Out of the Ivory Tower: Feminist Research for Social Change Edited by Andrea Martinez and Meryn Stuart (Toronto: Sumach Press, 2003) (360 pages; $26.95 paper, Canada; $22.95 paper, U.S.)
The collected essays in Andrea Martinez and Meryn Stuart's anthology, Out of the Ivory Tower; Feminist Research for Social Change, are intended for women's studies faculty and students beyond the Canadian border as well as for social arid political activists, nurses, policymakers, and educators in the broader feminist community. Out of the Ivory Tower seeks to build bridges among disciplinary traditions at the University of Ottawa to promote the dissemination of feminist knowledge beyond the walls of the university's Institute of Women's Studies (IWS). Additionally, the editors hope to raise awareness of feminist work being done within the University of Ottawa and how this work can gain voice outside the academic sphere in order to support political agendas that are significant to the IWS.
The book chapters are an eclectic collection of essays featuring a diverse array of methodologies and scholars. They are concerned with women's relationships to their bodies, history, public and private spheres, and new technologies. In the spirit of feminist epistemology that rejects an essentialist attitude, the essays reflect the diversity of women's issues across the globe with a keen eye toward practical recommendations. The introduction lays out the book's organizing framework. Four sections are embedded in the following research themes: (1) recovering histories and meanings (Chapters 1 to 4); (2) the language of sexuality and negotiating the female body (Chapters 5 to 8); (3) shaping equity for women in public spaces (Chapters 9 to 11); and (4) the intersection of gender, class, language, and ethnicity in Cyberspace (Chapters 12 to 14). Each theme interlocks with issues of gender, race, ethnicity, social class, language, age, and sexual orientation. The essays successfully explore socially constructed binary opposites of masculinity and femininity, public and private spheres, the home/work divide, control and resistance of the body, hetero- and homo-sexuality, and equity and inequity. Each chapter centralizes the deconstruction of these binary opposites.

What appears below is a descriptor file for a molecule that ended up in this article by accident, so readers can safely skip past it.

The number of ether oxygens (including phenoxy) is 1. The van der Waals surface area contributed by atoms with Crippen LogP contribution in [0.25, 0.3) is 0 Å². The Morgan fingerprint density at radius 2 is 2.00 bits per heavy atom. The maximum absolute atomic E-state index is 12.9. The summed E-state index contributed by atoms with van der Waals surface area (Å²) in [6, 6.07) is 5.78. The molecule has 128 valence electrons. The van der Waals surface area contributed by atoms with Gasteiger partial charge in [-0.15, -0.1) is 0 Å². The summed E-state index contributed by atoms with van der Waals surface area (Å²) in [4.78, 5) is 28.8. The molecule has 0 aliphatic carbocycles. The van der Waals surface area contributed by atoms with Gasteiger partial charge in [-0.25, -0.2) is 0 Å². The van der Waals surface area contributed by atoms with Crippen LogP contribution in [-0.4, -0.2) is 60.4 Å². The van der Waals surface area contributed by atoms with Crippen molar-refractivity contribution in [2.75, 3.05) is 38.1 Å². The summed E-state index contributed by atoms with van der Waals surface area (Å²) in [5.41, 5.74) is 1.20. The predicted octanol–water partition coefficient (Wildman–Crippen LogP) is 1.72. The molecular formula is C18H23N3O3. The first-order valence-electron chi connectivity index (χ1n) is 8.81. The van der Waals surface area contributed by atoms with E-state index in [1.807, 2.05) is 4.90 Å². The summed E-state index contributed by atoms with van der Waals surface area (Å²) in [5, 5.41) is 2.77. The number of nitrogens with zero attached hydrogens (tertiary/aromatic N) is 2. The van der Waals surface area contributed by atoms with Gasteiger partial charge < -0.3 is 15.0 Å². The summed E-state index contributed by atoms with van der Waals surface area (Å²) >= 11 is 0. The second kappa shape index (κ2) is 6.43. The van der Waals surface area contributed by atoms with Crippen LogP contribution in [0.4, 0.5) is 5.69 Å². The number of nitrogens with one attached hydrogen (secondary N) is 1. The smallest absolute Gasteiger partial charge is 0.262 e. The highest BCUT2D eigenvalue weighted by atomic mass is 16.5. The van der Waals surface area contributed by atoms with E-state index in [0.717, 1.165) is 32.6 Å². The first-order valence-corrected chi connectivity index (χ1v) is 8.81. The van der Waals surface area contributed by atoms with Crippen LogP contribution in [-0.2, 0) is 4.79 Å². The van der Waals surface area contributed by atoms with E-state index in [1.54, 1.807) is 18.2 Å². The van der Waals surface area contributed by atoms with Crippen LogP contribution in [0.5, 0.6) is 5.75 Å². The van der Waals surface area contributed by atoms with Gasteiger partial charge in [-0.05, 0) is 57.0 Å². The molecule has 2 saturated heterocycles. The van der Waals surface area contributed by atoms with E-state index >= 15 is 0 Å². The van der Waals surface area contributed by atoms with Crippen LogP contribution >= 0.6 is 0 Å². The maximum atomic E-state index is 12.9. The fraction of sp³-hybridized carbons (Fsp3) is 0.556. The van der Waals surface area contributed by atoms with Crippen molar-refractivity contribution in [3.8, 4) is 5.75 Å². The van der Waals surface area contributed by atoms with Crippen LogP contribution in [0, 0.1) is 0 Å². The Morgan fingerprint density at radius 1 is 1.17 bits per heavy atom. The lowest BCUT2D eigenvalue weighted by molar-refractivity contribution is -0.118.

Of particular interest to scholars of nursing history are Parts 1 and 2. In the first chapter, Sharon Cook critically investigates the silence surrounding young women smokers and the failure to view smoking as a gendered behavior. Through a content analysis of educational texts as well as film and television, Cook found that only in the past two decades has the public begun to include women in the discussion about the dangers of smoking. In Chapter 4, Cynthia Toman examines military nurses during World War II in Canada and how they experienced "sexualization of their bodies within the hegemonic male military hierarchy" (p. 14). She successfully deconstructs the binary opposites of femininity and masculinity as they relate to the gendered nursing profession. Also, she analyzes the image of the uniform to explore the tension between caring and combat as well as the power imbalances embedded in a gendered workplace. Using archival resources, professional literature, and oral histories, Toman argues that the military "reinforced gender status through relative rank, restrictions on nurses' power of command and denial of professional status and rank to male nurses" (p. 110).
Part 2 introduces the reader to the abuse of women's bodies. Aoua Bocar discusses female genital mutilation and how this ritual was brought to North America from Africa. Her essay concludes with practical strategies developed by the African women's movement, and serves as a concrete example of how social change can be obtained beyond the ivory tower. …